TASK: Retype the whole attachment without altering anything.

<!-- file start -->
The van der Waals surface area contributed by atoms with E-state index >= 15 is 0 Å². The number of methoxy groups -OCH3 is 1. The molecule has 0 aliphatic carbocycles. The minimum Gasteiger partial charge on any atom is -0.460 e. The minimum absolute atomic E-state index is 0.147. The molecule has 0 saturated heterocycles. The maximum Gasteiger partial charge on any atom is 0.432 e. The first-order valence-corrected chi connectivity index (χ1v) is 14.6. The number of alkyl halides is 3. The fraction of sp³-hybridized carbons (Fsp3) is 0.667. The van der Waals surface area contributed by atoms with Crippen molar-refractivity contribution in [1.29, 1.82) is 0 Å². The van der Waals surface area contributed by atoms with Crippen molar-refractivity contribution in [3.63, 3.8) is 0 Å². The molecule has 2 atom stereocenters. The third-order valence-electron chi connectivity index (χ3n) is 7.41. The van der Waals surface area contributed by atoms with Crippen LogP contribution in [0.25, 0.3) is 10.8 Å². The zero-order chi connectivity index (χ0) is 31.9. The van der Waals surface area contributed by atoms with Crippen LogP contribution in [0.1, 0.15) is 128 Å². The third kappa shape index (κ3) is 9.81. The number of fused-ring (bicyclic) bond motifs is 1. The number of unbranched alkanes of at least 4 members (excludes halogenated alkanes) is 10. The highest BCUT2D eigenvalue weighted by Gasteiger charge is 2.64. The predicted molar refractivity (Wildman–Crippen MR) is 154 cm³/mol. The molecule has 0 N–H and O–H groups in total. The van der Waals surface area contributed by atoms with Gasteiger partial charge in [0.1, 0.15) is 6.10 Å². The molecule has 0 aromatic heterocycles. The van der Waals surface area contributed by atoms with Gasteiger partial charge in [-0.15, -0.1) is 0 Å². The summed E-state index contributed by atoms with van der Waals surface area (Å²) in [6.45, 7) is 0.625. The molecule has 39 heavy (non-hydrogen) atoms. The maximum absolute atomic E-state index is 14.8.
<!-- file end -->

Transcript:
The van der Waals surface area contributed by atoms with E-state index >= 15 is 0 Å². The number of methoxy groups -OCH3 is 1. The molecule has 0 aliphatic carbocycles. The minimum Gasteiger partial charge on any atom is -0.460 e. The minimum absolute atomic E-state index is 0.147. The molecule has 0 saturated heterocycles. The maximum Gasteiger partial charge on any atom is 0.432 e. The first-order valence-corrected chi connectivity index (χ1v) is 14.6. The number of alkyl halides is 3. The fraction of sp³-hybridized carbons (Fsp3) is 0.667. The van der Waals surface area contributed by atoms with Crippen molar-refractivity contribution in [1.29, 1.82) is 0 Å². The van der Waals surface area contributed by atoms with Crippen molar-refractivity contribution in [3.63, 3.8) is 0 Å². The molecule has 2 atom stereocenters. The third-order valence-electron chi connectivity index (χ3n) is 7.41. The van der Waals surface area contributed by atoms with Crippen LogP contribution in [0.25, 0.3) is 10.8 Å². The zero-order chi connectivity index (χ0) is 31.9. The van der Waals surface area contributed by atoms with Crippen LogP contribution in [0.1, 0.15) is 128 Å². The third kappa shape index (κ3) is 9.81. The number of fused-ring (bicyclic) bond motifs is 1. The number of unbranched alkanes of at least 4 members (excludes halogenated alkanes) is 10. The highest BCUT2D eigenvalue weighted by Gasteiger charge is 2.64. The predicted molar refractivity (Wildman–Crippen MR) is 154 cm³/mol. The molecule has 0 N–H and O–H groups in total. The van der Waals surface area contributed by atoms with Gasteiger partial charge in [0.1, 0.15) is 6.10 Å². The molecule has 0 aromatic heterocycles. The van der Waals surface area contributed by atoms with Gasteiger partial charge in [-0.15, -0.1) is 0 Å². The summed E-state index contributed by atoms with van der Waals surface area (Å²) in [6.45, 7) is 0.625. The molecule has 39 heavy (non-hydrogen) atoms. The maximum absolute atomic E-state index is 14.8.